• the programming model is quite... counter-intuitive. You'll be creating lots of static classes and entities with public members for example
  • navigation is based on throwing exceptions :/
  • documentation is a bit shallow at the moment, although Play 2 will have some nice books written by people I have had the pleasure of conversing with and I respect a lot. The online documentation is of the "this is the easiest way to do it" type. Still with a bit of digging you can figure out anything you need, especially because you get a nice set of example programs.
  • deploying is a bit of a mess using Play as you don't deploy classes, you deploy the source files (which the framework instruments at runtime before compiling them for you). You can deploy as a war, but you are encouraged to deploy in exploded form. At least using Play 1.X I would advise you to just do that.
  • The (alternative) way you manage a Play project makes it difficult to integrate it in for example a JEE application in a way that is easy to maintain.
  • Play 2.0 still supports the Java language, but at its heart it is really designed for Scala. You'll see evidence of that every way you turn, starting with the template language which is Scala based.

I would use: if you are new to Java web development as it is really easy to pick up. Also if you are bothered by the incoherence that most popular Java web frameworks are prey to, Play may be the relief you need. Finally if you need to create a webapp that is highly front-end oriented but you don't want to dig into the complexities of for example GWT, Play is also a really good choice as you have total freedom there. The basic idea is that you use jquery and jquery-ui to create your rich internet components. Play's simple Java (or Scala) backend will help you take care of the rest. If you want to use Scala in stead of the Java language, the choice should be a no-brainer.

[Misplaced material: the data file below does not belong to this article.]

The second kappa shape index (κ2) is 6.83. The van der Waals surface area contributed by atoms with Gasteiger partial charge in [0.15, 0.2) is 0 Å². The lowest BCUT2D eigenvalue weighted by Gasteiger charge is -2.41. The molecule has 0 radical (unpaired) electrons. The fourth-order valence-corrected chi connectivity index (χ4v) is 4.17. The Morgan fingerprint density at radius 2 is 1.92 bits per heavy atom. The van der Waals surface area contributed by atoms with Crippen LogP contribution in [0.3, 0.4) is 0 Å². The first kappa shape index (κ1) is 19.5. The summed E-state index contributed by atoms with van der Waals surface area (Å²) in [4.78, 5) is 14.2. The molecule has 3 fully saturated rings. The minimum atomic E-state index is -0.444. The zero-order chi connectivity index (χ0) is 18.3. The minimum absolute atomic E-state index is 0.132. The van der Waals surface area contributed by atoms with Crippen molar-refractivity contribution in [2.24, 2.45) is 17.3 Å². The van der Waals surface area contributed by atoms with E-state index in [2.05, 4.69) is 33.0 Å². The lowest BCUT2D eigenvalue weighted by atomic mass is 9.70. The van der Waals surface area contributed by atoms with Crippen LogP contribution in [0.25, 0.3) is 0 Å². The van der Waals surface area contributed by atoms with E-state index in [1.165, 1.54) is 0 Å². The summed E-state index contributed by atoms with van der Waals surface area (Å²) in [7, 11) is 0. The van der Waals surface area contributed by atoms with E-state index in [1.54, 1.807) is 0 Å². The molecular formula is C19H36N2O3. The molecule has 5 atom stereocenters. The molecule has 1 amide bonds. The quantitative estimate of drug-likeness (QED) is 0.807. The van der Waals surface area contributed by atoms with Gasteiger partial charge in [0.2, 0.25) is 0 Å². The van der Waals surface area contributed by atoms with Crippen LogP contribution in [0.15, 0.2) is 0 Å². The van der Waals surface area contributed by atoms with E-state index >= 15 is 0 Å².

The unmentioned

As stated I did not use all frameworks out there so I can't comment on them, but readers of this article have seen fit to make recommendations and I respect their opinions. Hence let me summarize some things that you may glance from the comments; I encourage you to check them out before making a final decision on a framework to use.

2014 - How about NO Java web framework?

This article was written back in 2012, times have moved on a lot even since before then and for some time I was oblivious to it. This entire article focuses on web frameworks that live on the server side of things, where Java is king. But there is a trend to move away from those and to do more on the client side, using Javascript frameworks. Frameworks such as AngularJS and EmberJS, as well as the neat server-side component Node.js allow you to build your entire web application stack using the Javascript language - both client-side and server-side. With the help of tooling such as Grunt you have a build management tool that in my opinion is superior to anything the Java platform has to offer, including Gradle and Maven.

It may seem a little odd to mention such a thing in an article like this, but this article was aimed at giving you a good idea about what is out there and I can't ignore a very popular movement in this day and age. When you are considering a web framework, ask yourself if you really want to use server-side solution such as Java at all. You don't need to anymore. If you are completely new to all of this, you might want to reconsider and go the Javascript way to be directly working with the technology of today and tomorrow.

What about a compromise - a Javascript front-end and a Java back-end? That is certainly possible - you can relatively easily setup a Tomcat server and deploy a JAX-RS based RESTful webservice on it and use Servlets for some alternative features such as file uploads. If you have Java code already lying around that you need to use, then it is certainly a viable option to do and relatively painless too - using JSON as the main data format you can quite easily communicate information between the front-end and the back-end; it "just works". Just be aware that when you're using a Javascript front-end, you are likely to run into security restrictions you need to take care of in the form of CORS. My article on setting up a JAX-RS based service has a paragraph on how to configure that in Tomcat.